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Synthesis of Protoporphyrin-Lipids and their Liposome Formation

Photodynamic therapy (PDT) is a tumor treatment modality that uses a combination of photosensitizer, oxygen, and tissue-penetrating light. Reactive oxygen species (ROS) generated from molecular oxygen through energy transfer of the photosensitizer induce significant oxidative damage to biomolecules, and cell death occurred as a result (Figure 1). The selective accumulation of the photosensitizer in tissue and the subsequent light-irradiation dose applied to the target tissue are important issues for the successful application of PDT. Various classes of photosensitizers have been designed and synthesized so far, including porphyrins, phthalocyanines, chlorins, and non-porphyrin dyes. However, most photosensitizers tend to be poor soluble in water. Therefore, much attention has been focused on drug-delivery vehicles as nanoscale drug-delivery platforms, such as liposomes.

Figure1Figure 1. Concept of photodynamic therapy

We are interested in the development of a water-soluble PPIX. To this end, we focused on the structure of PPIX and designed PPIX lipid (PL-C17) by introducing a long alkyl chain to each vinyl group on PPIX via hydrobromination, in hopes that PL-C17 would form micelles in water. We developed an alternative strategy for the liposomal delivery of photosensitizers, which involved the post-insertion of PL-C17 into liposomal bilayer (Figure 2)

Figure2

Figure 2. Structure of the protoporphyrin lipid (PL)
and its liposomal formation
PL-C17 liposomes were prepared from distearoylphosphatidylcholine (DSPC), cholesterol and distearoylphosphatidylethanolamine (DSPE)-PEG2000 (1:1:0.11, molar ratio) by the reverse-phase evapolation method. The PL-C17 micelle solution was added to the liposome solution. Figure 2 shows the liposome solution mixed with the PL-C17 micelles. After ultracentrifugation, the supernatant obtained was colorless, revealing that all PL-C17 lipids were post-inserted into the liposomal bilayer.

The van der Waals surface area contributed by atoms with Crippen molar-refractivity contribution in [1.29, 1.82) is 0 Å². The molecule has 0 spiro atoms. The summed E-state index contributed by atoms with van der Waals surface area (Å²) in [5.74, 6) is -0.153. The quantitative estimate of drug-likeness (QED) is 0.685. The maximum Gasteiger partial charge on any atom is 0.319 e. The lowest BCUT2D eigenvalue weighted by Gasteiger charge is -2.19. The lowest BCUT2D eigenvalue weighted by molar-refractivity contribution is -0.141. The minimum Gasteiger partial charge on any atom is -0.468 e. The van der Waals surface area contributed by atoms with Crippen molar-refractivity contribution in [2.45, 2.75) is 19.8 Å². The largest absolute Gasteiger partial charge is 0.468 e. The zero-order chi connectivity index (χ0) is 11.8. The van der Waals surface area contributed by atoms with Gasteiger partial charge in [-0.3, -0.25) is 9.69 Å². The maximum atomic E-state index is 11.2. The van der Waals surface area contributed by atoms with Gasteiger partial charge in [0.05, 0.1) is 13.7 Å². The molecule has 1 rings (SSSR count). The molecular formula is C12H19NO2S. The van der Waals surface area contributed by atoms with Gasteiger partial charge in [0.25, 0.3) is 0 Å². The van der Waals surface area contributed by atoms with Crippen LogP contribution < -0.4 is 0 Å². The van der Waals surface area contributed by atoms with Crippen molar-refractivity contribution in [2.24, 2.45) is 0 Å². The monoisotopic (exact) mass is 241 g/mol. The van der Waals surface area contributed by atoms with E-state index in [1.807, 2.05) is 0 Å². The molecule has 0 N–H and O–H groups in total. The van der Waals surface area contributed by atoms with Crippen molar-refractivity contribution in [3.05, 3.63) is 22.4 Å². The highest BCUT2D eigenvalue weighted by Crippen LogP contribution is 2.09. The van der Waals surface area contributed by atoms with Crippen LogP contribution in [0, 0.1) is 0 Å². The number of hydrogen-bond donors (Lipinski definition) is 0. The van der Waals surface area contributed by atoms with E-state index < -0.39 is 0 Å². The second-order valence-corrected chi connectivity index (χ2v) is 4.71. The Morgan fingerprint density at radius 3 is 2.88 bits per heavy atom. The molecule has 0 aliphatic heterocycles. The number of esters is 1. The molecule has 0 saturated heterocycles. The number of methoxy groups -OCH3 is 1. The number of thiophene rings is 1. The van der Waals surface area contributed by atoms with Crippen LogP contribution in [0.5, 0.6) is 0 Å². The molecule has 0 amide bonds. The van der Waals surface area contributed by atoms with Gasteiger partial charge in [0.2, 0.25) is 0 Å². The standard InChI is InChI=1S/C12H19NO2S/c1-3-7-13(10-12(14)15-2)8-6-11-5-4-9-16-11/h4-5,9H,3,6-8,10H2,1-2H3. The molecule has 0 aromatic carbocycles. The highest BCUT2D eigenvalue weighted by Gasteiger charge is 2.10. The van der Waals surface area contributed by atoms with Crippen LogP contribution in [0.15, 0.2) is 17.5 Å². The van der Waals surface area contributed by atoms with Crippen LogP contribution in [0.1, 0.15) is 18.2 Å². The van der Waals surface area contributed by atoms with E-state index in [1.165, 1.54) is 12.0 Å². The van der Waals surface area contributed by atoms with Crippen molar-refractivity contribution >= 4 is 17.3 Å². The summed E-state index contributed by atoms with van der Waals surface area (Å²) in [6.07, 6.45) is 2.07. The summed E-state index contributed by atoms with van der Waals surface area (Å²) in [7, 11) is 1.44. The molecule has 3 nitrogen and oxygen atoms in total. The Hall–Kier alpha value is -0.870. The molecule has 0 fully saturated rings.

Next, we examined the localization of PL-C17 liposomes in HeLa cells. The cells were incubated with PL-C17 liposomes at 100 µM concentration for 3 h. Fluorescence images of PL-C17 liposomes in HeLa cells are shown in Figure 3A. The liposomes were localized in the Golgi apparatus in cells. Therefore, we examined that the Golgi apparatus by visualization with a green-fluorescence probe (Golgi-ID), to determine whether PL-C17 liposomes were localized there or not. Figure 3B shows the fluorescence images of PL-C17 liposomes (red) and Golgi apparatus (green) in HeLa cells. The merged image yielded orange fluorescence, thereby revealing that the PL liposomes are accumulated in the Golgi apparatus.
Figure3Figure 3. Localization of PL liposomes in cells

The antitumor effect of PL-C17 liposomes on HeLa cells under light irradiation was examined. HeLa cells were incubated for 3 h in medium containing various concentrations of PL-C17 liposomes. Then, the cells were irradiated with a xenon lamp (88mW/cm2, average) in the 400 to 800 nm range for 2 min. After incubation for 72 h, cell viability was determined by the MTT assay. Significant cell growth inhibition was observed by the PL-C17 liposomes with IC50 of 12.9 µM. ROS production is crucial for efficient PDT. Therefore, ROS generation by PL-C17 liposomes in cells under light irradiation was examined. Figure 4 shows the ROS generation after light irradiation for 2 min in the presence of PL-C17 liposomes at 0-20 µM concentrations. PL-C17 liposomes effectively induced ROS generation in HeLa cells under light irradiation, resulting in the significant PDT effect.

Figure4

Figure 4. The generation of reactive oxygen species (ROS)
after light irrardiation.
References
1) “Protoporphyrin-Lipids: Their Synthesis, Liposomal Formation and Efficient Delivery to Tumor”
S. Tachikawa, M. E. El-Zaria, R. Inomata, S. Sato, H. Nakamura, Bioorg. Med. Chem. ASAP (2014).
2) 「がん光線力学療法のためのDDS薬剤の開発:ポルフィリン脂質の開発とナノキャリアへの応用」
立川将士、中村浩之, 月刊 光アライアンス、印刷中(2014)
3) “A novel photodynamic therapy for drug resistant prostate cancer cells using porphyrus Envelope as a novel photosensitizer”
M. Yamauchi, N. Honda, H. Hazama, S. Tachikawa, H. Nakamura, Y. Kaneda, K. Awazu, Photodiag. Photodynam. Ther. 11, 48-54 (2014).
4) “In vitro investigation of efficient Photodynamic Therapy using non-viral vector; Hemagglutinating virus of Japan envelope”
N. Fujimoto, M. Sakai, K. Ishii, H. Nakamura, Y. Kaneda, K. Awazu, J. Biomed. Opt. 17, 078002 (Jul 17, 2012).

 

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